Originally published in Jewish Qarterly 53:3 (2006).
From an Orthodox perspective, the most controversial aspect of the theology of Rabbi Dr Louis Jacobs is his denial of the traditional view of the divine authorship of the whole of the Pentateuch. In We Have Reason to Believe, first published in 1957 and recently reissued in a fifth edition (London: Vallentine Mitchell, 2004), Jacobs argues that the traditional doctrine is no longer tenable in the light of modern biblical criticism which charts a course through Spinoza, Jean Astruc, Welhausen and others to its current dominant position in the academy. In particular, the documentary hypothesis – which posits that the Torah is a composite, edited work of several distinct human authors and assumed its present form long after the lifetime of Moses – sounds the death-knell for traditional belief.
For Jacobs, however, although the notion of a divinely ‘dictated’ or directly communicated Torah must now be abandoned, the traditional doctrine of Torah min HaShamayim, that the Torah is from Heaven, should be preserved – though in a modified sense. Jacobs urges that we can and should now believe that God co-operated with human beings in producing the Torah. Thus, the I Torah is divinely inspired, but contains a human as well as a divine element. Jacobs concedes that this view – which he terms ‘liberal supernaturalism’ in one of his later works, Beyond Reasonable Doubt (London: Littman, 1999) – is not original but has antecedents that can be traced back to the early nineteenth century.
Although Marc Shapiro, in The Limits of Orthodox Theology (Oxford: Littman, 2004), has shown that the Orthodox conception of Torah min HaShamayim is not quite as monolithic as often claimed, the essential gulf between Orthodox doctrine and Rabbi Jacobs’s position remains. Those who stay loyal to the traditional teaching of a fully divine Torah Jacobs calls ‘fundamentalists’. This is regrettable, for despite his protestations that the term is not intended pejoratively, its negative connotations are inescapable, and its use unfairly begs the very question at issue. Nevertheless, it is clear that the challenge of biblical criticism (especially the documentary hypothesis) is one that modern Orthodoxy has no option but to confront. Since modern Orthodoxy rejects ex hypothesi the haredi-style shutting out of large swathes of the modern world and its prevalent intellectual trends, battle must be joined.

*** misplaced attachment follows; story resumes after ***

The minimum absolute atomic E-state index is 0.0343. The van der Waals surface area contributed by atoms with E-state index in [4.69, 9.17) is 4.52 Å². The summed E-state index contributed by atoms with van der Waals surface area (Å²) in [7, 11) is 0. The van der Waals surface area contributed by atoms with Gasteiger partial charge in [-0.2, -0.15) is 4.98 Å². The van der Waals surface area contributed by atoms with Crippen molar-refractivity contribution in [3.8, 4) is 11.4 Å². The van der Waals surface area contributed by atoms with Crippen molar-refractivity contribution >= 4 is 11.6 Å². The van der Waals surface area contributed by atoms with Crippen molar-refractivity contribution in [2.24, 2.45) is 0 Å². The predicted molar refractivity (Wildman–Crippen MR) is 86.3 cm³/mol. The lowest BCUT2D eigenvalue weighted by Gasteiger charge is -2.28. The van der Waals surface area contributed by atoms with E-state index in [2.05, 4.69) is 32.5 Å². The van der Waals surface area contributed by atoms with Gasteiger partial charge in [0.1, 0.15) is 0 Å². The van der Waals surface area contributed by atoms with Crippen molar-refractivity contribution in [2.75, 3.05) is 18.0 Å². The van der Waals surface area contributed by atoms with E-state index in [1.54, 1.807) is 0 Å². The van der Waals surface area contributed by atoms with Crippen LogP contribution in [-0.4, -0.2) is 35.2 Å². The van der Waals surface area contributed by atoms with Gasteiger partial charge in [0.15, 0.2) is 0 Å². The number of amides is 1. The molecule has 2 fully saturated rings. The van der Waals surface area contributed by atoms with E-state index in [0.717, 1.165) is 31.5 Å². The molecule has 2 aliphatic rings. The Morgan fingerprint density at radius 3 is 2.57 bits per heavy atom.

Does modern Orthodoxy possess any strategies with which to combat biblical criticism beyond – to quote Jacobs’s charge – contriving to “blithely ignore or meet in a totally inadequate manner the challenge presented by this branch of secular learning” (Beyond Reasonable Doubt)?
Reasoned and scholarly Orthodox response to the documentary hypothesis dates back to the nineteenth century and the work of Rabbi David Zvi Hoffman. In terms of contemporary Orthodox treatment of the hypothesis, the best-known figure is probably Mordechai Breuer. Breuer’s ideas were perhaps little known when We Have Reason to Believe was first published, but it is very surprising that Jacobs overlooks them entirely in Beyond Reasonable Doubt. (The 2004 edition of We Have Reason to Believe contains a new Introduction which finally discusses Breuer, but only in very cursory fashion.) Breuer attempts to reconcile the conclusions of the documentary hypothesis with Orthodox belief in the divine authorship of the Torah. He concedes that the findings of the documentary hypothesis are broadly correct. However, he contends that the pentateuchal text bears the signs of having been written by several different authors not because it was, but because its Divine Author wished to reveal that the world can be viewed from multiple perspectives, each of them of religious significance.